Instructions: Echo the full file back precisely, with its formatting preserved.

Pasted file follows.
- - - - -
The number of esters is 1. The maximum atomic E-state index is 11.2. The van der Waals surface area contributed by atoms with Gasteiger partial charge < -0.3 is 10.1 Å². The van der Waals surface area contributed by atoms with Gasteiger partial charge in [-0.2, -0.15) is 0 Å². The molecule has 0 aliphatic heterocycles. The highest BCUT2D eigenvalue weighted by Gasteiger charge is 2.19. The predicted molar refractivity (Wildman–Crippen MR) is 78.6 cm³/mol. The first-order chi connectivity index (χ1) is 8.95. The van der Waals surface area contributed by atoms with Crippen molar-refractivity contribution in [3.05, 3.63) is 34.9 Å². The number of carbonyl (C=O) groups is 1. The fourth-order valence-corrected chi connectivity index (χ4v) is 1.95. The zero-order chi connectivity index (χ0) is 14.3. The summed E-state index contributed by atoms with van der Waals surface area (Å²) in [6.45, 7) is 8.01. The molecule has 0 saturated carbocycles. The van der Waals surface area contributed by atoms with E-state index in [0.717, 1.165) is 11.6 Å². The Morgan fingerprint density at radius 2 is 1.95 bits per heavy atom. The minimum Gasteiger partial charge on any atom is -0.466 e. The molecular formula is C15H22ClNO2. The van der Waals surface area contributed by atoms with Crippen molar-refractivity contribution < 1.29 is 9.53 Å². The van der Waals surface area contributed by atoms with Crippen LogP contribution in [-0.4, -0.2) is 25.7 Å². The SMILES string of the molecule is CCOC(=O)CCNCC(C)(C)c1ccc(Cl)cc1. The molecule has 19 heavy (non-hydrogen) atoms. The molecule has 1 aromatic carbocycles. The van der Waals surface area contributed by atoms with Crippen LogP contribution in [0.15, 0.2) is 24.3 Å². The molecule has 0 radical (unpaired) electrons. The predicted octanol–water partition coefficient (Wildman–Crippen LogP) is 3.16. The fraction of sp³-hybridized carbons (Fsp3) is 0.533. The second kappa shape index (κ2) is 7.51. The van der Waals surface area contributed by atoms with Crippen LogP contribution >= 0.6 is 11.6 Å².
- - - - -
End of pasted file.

The number of esters is 1. The maximum atomic E-state index is 11.2. The van der Waals surface area contributed by atoms with Gasteiger partial charge < -0.3 is 10.1 Å². The van der Waals surface area contributed by atoms with Gasteiger partial charge in [-0.2, -0.15) is 0 Å². The molecule has 0 aliphatic heterocycles. The highest BCUT2D eigenvalue weighted by Gasteiger charge is 2.19. The predicted molar refractivity (Wildman–Crippen MR) is 78.6 cm³/mol. The first-order chi connectivity index (χ1) is 8.95. The van der Waals surface area contributed by atoms with Crippen molar-refractivity contribution in [3.05, 3.63) is 34.9 Å². The number of carbonyl (C=O) groups is 1. The fourth-order valence-corrected chi connectivity index (χ4v) is 1.95. The zero-order chi connectivity index (χ0) is 14.3. The summed E-state index contributed by atoms with van der Waals surface area (Å²) in [6.45, 7) is 8.01. The molecule has 0 saturated carbocycles. The van der Waals surface area contributed by atoms with E-state index in [0.717, 1.165) is 11.6 Å². The Morgan fingerprint density at radius 2 is 1.95 bits per heavy atom. The minimum Gasteiger partial charge on any atom is -0.466 e. The molecular formula is C15H22ClNO2. The van der Waals surface area contributed by atoms with Crippen molar-refractivity contribution < 1.29 is 9.53 Å². The van der Waals surface area contributed by atoms with Crippen LogP contribution in [-0.4, -0.2) is 25.7 Å². The SMILES string of the molecule is CCOC(=O)CCNCC(C)(C)c1ccc(Cl)cc1. The molecule has 19 heavy (non-hydrogen) atoms. The molecule has 1 aromatic carbocycles. The van der Waals surface area contributed by atoms with Crippen LogP contribution in [0.15, 0.2) is 24.3 Å². The molecule has 0 radical (unpaired) electrons. The predicted octanol–water partition coefficient (Wildman–Crippen LogP) is 3.16. The fraction of sp³-hybridized carbons (Fsp3) is 0.533. The second kappa shape index (κ2) is 7.51. The van der Waals surface area contributed by atoms with Crippen LogP contribution >= 0.6 is 11.6 Å².